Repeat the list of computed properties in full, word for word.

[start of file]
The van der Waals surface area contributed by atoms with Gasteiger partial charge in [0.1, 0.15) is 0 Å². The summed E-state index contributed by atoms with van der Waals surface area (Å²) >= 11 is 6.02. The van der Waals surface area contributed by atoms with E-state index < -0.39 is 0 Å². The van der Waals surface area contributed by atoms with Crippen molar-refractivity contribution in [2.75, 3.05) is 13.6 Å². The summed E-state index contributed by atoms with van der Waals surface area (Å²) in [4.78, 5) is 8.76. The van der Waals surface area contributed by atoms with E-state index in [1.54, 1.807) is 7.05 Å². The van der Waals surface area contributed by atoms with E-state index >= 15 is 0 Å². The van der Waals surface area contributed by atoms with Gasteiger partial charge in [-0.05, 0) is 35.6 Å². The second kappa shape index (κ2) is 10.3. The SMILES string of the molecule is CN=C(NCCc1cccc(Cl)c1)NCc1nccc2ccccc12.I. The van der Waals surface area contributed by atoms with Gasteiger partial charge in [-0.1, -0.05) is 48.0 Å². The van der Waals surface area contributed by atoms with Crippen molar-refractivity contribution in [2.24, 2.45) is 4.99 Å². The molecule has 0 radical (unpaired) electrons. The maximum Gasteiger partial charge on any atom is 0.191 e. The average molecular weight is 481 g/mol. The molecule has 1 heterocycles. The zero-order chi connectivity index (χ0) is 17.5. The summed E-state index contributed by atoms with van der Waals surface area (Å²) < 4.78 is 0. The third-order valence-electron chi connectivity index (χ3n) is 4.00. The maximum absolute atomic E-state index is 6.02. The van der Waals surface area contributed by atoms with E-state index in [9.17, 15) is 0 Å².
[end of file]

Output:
The van der Waals surface area contributed by atoms with Gasteiger partial charge in [0.1, 0.15) is 0 Å². The summed E-state index contributed by atoms with van der Waals surface area (Å²) >= 11 is 6.02. The van der Waals surface area contributed by atoms with E-state index < -0.39 is 0 Å². The van der Waals surface area contributed by atoms with Crippen molar-refractivity contribution in [2.75, 3.05) is 13.6 Å². The summed E-state index contributed by atoms with van der Waals surface area (Å²) in [4.78, 5) is 8.76. The van der Waals surface area contributed by atoms with E-state index in [1.54, 1.807) is 7.05 Å². The van der Waals surface area contributed by atoms with E-state index >= 15 is 0 Å². The van der Waals surface area contributed by atoms with Gasteiger partial charge in [-0.05, 0) is 35.6 Å². The second kappa shape index (κ2) is 10.3. The SMILES string of the molecule is CN=C(NCCc1cccc(Cl)c1)NCc1nccc2ccccc12.I. The van der Waals surface area contributed by atoms with Gasteiger partial charge in [-0.1, -0.05) is 48.0 Å². The van der Waals surface area contributed by atoms with Crippen molar-refractivity contribution in [2.24, 2.45) is 4.99 Å². The molecule has 0 radical (unpaired) electrons. The maximum Gasteiger partial charge on any atom is 0.191 e. The average molecular weight is 481 g/mol. The molecule has 1 heterocycles. The zero-order chi connectivity index (χ0) is 17.5. The summed E-state index contributed by atoms with van der Waals surface area (Å²) < 4.78 is 0. The third-order valence-electron chi connectivity index (χ3n) is 4.00. The maximum absolute atomic E-state index is 6.02. The van der Waals surface area contributed by atoms with E-state index in [9.17, 15) is 0 Å².